Rider Review: 2010 Dodge Caliber SXT

The car pictured is not the one in which I rode

9w ago

From 2014 to 2020, my Dad had a silver 2010 Dodge Caliber SXT. I'm tremendously thankful that he has replaced it because the riding experience was truly miserable.

I knew nothing about the car when it was purchased and I considered it incredibly cool because it was the first time in my life that our family had purchased a new car. However, as it's appeal waned, I began to notice the yawning panel gaps, the body panels that flexed when pushed, the doorhandles that felt as though they didn't go back into place properly after being pulled, and the rubber bottom of a storage cubby on the dashboard that could be removed far too easily.

Though the front seats were well-bolstered, they were unsupportive and lacked adjustable lumbar. The dashboard buttons looked and felt cheap, especially the radio presets, which were misaligned. Furthermore, the A/C, volume, and tuning dials flexed when rotated and looked tackily disproportionate to the rest of the buttons. Literally everything inside looked and felt cheap.

On the bright side, the Caliber had a feature in the glovebox called "Chill Zone"; a blue slider enabled a cooling feature and the upper shelf was shaped for putting drinks inside. However, the slider was completely unmarked, making it impossible to tell whether the feature was on or off. To make matters worse, the glovebox lid and handle were misaligned, it closed with a horrible sound, and it was shaped in a needless way that minimized storage space. On top of that, cabin storage elsewhere was minimal.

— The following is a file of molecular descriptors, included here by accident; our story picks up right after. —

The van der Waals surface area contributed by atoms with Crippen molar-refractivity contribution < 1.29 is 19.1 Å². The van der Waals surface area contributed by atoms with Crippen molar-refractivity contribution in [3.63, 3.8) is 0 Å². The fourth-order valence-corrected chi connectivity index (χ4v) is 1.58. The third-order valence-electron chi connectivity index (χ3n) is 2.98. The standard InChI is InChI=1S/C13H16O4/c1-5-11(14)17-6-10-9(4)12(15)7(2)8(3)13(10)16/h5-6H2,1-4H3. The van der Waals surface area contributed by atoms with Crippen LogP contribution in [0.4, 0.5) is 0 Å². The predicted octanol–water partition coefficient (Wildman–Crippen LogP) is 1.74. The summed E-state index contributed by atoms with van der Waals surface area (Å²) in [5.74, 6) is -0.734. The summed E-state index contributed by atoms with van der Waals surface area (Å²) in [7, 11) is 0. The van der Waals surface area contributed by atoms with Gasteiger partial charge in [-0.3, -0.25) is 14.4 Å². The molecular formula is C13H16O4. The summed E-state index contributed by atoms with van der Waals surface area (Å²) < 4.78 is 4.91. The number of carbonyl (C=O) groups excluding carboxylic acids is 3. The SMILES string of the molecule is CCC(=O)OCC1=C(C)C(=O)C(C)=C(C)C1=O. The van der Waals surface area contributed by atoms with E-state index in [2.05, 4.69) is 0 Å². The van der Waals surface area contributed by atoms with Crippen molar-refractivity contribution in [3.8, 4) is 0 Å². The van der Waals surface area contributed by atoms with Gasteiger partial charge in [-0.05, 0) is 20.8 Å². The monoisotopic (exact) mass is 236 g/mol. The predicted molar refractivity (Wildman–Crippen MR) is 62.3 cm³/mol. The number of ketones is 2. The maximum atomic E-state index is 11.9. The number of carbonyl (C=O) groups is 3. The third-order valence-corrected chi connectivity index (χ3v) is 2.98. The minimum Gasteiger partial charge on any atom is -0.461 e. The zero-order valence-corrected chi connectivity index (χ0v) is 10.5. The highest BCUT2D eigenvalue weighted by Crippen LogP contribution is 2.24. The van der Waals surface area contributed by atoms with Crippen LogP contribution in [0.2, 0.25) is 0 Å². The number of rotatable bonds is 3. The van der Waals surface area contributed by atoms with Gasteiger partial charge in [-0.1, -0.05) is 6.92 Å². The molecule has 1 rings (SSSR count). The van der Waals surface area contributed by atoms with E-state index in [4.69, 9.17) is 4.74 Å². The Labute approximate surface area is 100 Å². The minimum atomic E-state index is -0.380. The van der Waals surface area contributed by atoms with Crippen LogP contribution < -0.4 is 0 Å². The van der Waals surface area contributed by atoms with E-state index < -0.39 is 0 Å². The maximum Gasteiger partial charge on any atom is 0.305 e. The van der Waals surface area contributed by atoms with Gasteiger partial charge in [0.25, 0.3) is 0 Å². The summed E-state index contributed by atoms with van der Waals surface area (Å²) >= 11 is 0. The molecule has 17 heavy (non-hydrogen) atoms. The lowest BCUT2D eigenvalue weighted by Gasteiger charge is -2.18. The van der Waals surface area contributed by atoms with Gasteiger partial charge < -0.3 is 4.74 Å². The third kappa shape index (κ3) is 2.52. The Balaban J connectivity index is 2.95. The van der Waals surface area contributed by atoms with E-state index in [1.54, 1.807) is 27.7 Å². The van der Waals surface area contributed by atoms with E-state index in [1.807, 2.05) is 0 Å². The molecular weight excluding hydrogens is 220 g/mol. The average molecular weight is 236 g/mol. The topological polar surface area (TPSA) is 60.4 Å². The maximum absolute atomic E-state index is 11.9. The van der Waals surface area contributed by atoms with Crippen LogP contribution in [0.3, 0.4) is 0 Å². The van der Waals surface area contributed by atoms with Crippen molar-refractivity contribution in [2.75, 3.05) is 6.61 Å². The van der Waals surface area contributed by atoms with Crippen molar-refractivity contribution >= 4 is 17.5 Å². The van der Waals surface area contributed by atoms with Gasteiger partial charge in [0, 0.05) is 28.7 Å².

Nothing compared to the awfulness of the rear seats, however. There was plenty of space back there and the front passenger seat folded flat as a footrest, but the footwells were narrow and the seatbacks were flat. That may not sound too bad, but the fixed, thinly padded headrests were angled forward to allow the seatbacks to fold flat, which meant that people over five feet tall had to rest their heads on an uncomfortably sharp point. Dad once had to perform an emergency stop when I was back there and it hurt considerably.

Then there's the center seat, which had no headrest, and the hump in the footwell was taken up by two fixed cupholders, which were too small and shallow to hold any drinks and too inconveniently-shaped to hold anything else. Also, neither of the window switches were labeled or lit, the thick pillars restricted visibility, and the ceiling and the dome lights flexed hilariously. Even worse was getting in and out--the sills were high, the ceiling was low, and the door opening was awfully narrow.

Once on the road, things deteriorated further. The ride was jittery and got harsh over larger bumps, noise levels were excessive, and the engine droned annoyingly.

Overall, riding in the Caliber was uncomfortable and loud, and simply sitting in it made it feel poorly engineered. I am thankful that Dad replaced it with a 2017 Ford Fiesta S sedan, which feels tremendously better in every way.

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